the well-being of the group.
Trust is essential in a large, diverse society... as well
as human's oldest division of labor and most sublime
partnership - marriage. Pairing off by twos is an
enduring feature of all cultures - from the most advanced
to the most primitive. There have been some exceptions -
such as a West Africa tribe that allowed the chief to do
all the mating for the group... and perhaps some hippie
communes... but they have been evolutionary dead ends.
Trust in marriage allows a man to hunt and a woman to
gather... with the confidence that their fruits will be
shared out. It allows a man to have a reasonable degree
of confidence that the children he is supporting share
his genetic material... and it allows a woman a similarly
reasonable confidence that the man upon whom she relies
will not defect when he is needed to help raise the
Even in today's world, a breakdown in trust in a marriage
destroys the basis for collaboration. A defecting partner
is soon on his own - doing his own laundry and gathering
his own cereal at the local supermarket.
But trust, like the division of labor, and the faith
people put in paper money - sometimes breaks down.
Marriages fail. Partnerships break down. Deals go bad.
Kids play Grand Theft Auto... and then steal cars. That,
too, is a fact of life. People defect. Things go wrong.
And when they do, the market sorts out the wreckage.
Thus, we have made little progress in our thinking about
gold. We return to where we began. Gold now has many
competitors - innovations that have niched out ways to
protect wealth from inflation. There are derivatives and
exotic investments nearly as numerous and varied as
butterflies. Lepidopterist investors can search for them
to their hearts' content. But none of them have quite the
track record nor the balance sheet of gold itself. "Gold
is," as Doug Casey has written, "the only asset that is
not simultaneously someone else's liability." In the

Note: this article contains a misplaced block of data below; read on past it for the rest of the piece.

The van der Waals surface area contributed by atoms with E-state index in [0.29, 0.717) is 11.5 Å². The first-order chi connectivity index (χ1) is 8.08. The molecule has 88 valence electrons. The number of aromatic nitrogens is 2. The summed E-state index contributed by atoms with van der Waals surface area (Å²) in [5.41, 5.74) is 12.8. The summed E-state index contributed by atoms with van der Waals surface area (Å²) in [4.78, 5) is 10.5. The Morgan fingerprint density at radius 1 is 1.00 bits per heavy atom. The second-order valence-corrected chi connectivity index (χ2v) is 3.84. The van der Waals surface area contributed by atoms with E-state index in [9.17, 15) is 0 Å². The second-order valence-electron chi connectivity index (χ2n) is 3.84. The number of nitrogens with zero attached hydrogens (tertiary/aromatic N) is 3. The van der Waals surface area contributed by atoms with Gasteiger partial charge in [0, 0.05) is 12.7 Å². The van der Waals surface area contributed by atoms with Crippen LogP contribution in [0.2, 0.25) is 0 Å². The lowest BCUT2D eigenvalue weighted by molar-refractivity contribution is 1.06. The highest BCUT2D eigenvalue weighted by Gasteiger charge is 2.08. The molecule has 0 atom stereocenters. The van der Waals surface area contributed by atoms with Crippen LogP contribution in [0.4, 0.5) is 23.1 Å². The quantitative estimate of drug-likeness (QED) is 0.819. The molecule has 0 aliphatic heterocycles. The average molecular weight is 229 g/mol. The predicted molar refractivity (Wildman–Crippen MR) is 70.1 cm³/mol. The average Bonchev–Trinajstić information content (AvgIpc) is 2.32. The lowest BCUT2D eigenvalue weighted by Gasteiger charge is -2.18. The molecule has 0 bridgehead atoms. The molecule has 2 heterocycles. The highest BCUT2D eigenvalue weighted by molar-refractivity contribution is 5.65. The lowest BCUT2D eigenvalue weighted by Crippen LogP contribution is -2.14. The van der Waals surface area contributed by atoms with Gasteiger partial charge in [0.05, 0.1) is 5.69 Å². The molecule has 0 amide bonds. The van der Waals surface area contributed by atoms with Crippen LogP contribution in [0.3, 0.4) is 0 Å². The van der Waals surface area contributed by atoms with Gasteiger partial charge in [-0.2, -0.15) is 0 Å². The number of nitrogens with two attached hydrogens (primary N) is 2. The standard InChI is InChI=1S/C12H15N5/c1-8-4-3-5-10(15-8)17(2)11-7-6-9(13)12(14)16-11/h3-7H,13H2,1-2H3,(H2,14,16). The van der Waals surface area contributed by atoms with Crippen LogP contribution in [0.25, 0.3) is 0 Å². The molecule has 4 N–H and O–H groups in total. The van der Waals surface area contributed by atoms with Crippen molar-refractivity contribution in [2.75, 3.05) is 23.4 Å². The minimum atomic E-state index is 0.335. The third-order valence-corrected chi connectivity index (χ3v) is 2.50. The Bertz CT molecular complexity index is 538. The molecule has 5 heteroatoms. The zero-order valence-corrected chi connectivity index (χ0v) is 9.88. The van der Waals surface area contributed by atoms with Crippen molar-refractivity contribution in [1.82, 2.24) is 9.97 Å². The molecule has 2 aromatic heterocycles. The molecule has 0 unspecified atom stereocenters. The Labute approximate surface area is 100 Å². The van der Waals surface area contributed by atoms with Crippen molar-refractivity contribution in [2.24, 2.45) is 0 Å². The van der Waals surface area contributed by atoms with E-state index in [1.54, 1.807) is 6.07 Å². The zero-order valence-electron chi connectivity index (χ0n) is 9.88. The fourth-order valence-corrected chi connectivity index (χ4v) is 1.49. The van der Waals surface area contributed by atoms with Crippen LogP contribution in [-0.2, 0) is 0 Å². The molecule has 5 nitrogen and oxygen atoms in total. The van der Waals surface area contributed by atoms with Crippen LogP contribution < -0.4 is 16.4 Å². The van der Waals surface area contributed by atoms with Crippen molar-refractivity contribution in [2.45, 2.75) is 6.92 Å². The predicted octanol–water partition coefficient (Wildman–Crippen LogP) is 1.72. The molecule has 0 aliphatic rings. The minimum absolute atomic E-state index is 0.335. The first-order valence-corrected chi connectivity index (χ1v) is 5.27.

great meltdown of financial assets that could lay ahead -
Deutschebank or Goldman or the Bank of England could
default. But an ounce of gold will not.
The market, in its wisdom, prices gold largely in
accordance with the trust that people have in its
competitors. That trust is now running so high that
people feel they can rely on electronic impulses - not
just for their next meal, for which they will pay with a
credit card, but for a stream of income in their
retirements which could stretch 30 years into the future.
Thus, a modest prediction: gold is likely to experience
another cyclical rise before 'progress!' puts it out of
P.S. Reciprocity is the single most important rule of
human relationships. When Jesus said to treat your
neighbor as you would want to be treated, he was not
merely providing moral guidance, but describing the way
things tend to work best.
One of the interesting discoveries of the zoologists and
economists studying cooperation is that the longer the
relationship, the more cooperative people are likely to
be. Short-term relationships tend to be exploitative,
like a dinner in a tourist restaurant. But a long-term
relationship is more like dinner in a restaurant catering
to locals. The food and service are better - because
there is more at stake. People tend to give up short-term
benefits for themselves - in favor of the long-term
benefits of the relationship.
"Wouldn't it be cheaper and simpler to sell the horses,"
I asked Elizabeth rhetorically, "and let someone else pay
you to ride THEIR horses."
"It doesn't work that way," she said. With a logic that
would choke a computer, she explained that while it is
reasonable for her to pay someone to exercise her horses,
no one would pay her to exercise theirs. "But don't
worry," she added generously, "I don't expect you to pay
for it. I'll pay for it myself."
"Oh no," I replied quickly, feeling a little miserly,
"you shouldn't have to do that."
"Yes...I'll pay for it," she said firmly.
"Okay," I gave in graciously, "Or I'll shoot the darned
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Last modified: April 01, 2001
Published By Tulips and Bears